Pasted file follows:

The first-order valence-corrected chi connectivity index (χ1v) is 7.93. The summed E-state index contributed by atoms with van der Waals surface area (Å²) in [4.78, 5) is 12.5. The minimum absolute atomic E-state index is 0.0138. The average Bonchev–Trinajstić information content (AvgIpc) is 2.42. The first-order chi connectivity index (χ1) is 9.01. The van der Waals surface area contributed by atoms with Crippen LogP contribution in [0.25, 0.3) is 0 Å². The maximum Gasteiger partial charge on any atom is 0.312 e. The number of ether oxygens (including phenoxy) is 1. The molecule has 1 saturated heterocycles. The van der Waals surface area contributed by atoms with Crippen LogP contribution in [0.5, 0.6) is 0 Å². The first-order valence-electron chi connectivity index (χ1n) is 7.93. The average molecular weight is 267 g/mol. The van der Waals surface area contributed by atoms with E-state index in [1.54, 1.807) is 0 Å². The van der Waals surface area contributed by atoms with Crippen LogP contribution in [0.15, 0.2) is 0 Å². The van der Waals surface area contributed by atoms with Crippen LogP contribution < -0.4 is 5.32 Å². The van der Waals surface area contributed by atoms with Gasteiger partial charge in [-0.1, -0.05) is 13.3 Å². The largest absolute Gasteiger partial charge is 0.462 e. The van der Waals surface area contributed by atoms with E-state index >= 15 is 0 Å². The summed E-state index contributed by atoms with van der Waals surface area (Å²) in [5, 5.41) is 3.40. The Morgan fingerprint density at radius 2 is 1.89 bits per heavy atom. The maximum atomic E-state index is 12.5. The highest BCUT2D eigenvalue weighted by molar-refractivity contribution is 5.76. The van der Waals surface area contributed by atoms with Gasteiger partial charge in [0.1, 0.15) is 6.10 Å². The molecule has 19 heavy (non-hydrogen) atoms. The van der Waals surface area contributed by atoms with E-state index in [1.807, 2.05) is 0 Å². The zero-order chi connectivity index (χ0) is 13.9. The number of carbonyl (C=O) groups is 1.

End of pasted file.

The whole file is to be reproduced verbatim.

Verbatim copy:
The first-order valence-corrected chi connectivity index (χ1v) is 7.93. The summed E-state index contributed by atoms with van der Waals surface area (Å²) in [4.78, 5) is 12.5. The minimum absolute atomic E-state index is 0.0138. The average Bonchev–Trinajstić information content (AvgIpc) is 2.42. The first-order chi connectivity index (χ1) is 9.01. The van der Waals surface area contributed by atoms with Crippen LogP contribution in [0.25, 0.3) is 0 Å². The maximum Gasteiger partial charge on any atom is 0.312 e. The number of ether oxygens (including phenoxy) is 1. The molecule has 1 saturated heterocycles. The van der Waals surface area contributed by atoms with Crippen LogP contribution in [0.5, 0.6) is 0 Å². The first-order valence-electron chi connectivity index (χ1n) is 7.93. The average molecular weight is 267 g/mol. The van der Waals surface area contributed by atoms with E-state index in [1.54, 1.807) is 0 Å². The van der Waals surface area contributed by atoms with Crippen LogP contribution in [0.15, 0.2) is 0 Å². The van der Waals surface area contributed by atoms with Crippen LogP contribution < -0.4 is 5.32 Å². The van der Waals surface area contributed by atoms with Gasteiger partial charge in [-0.1, -0.05) is 13.3 Å². The largest absolute Gasteiger partial charge is 0.462 e. The van der Waals surface area contributed by atoms with E-state index >= 15 is 0 Å². The summed E-state index contributed by atoms with van der Waals surface area (Å²) in [5, 5.41) is 3.40. The Morgan fingerprint density at radius 2 is 1.89 bits per heavy atom. The maximum atomic E-state index is 12.5. The highest BCUT2D eigenvalue weighted by molar-refractivity contribution is 5.76. The van der Waals surface area contributed by atoms with Gasteiger partial charge in [0.1, 0.15) is 6.10 Å². The molecule has 19 heavy (non-hydrogen) atoms. The van der Waals surface area contributed by atoms with E-state index in [1.807, 2.05) is 0 Å². The zero-order chi connectivity index (χ0) is 13.9. The number of carbonyl (C=O) groups is 1.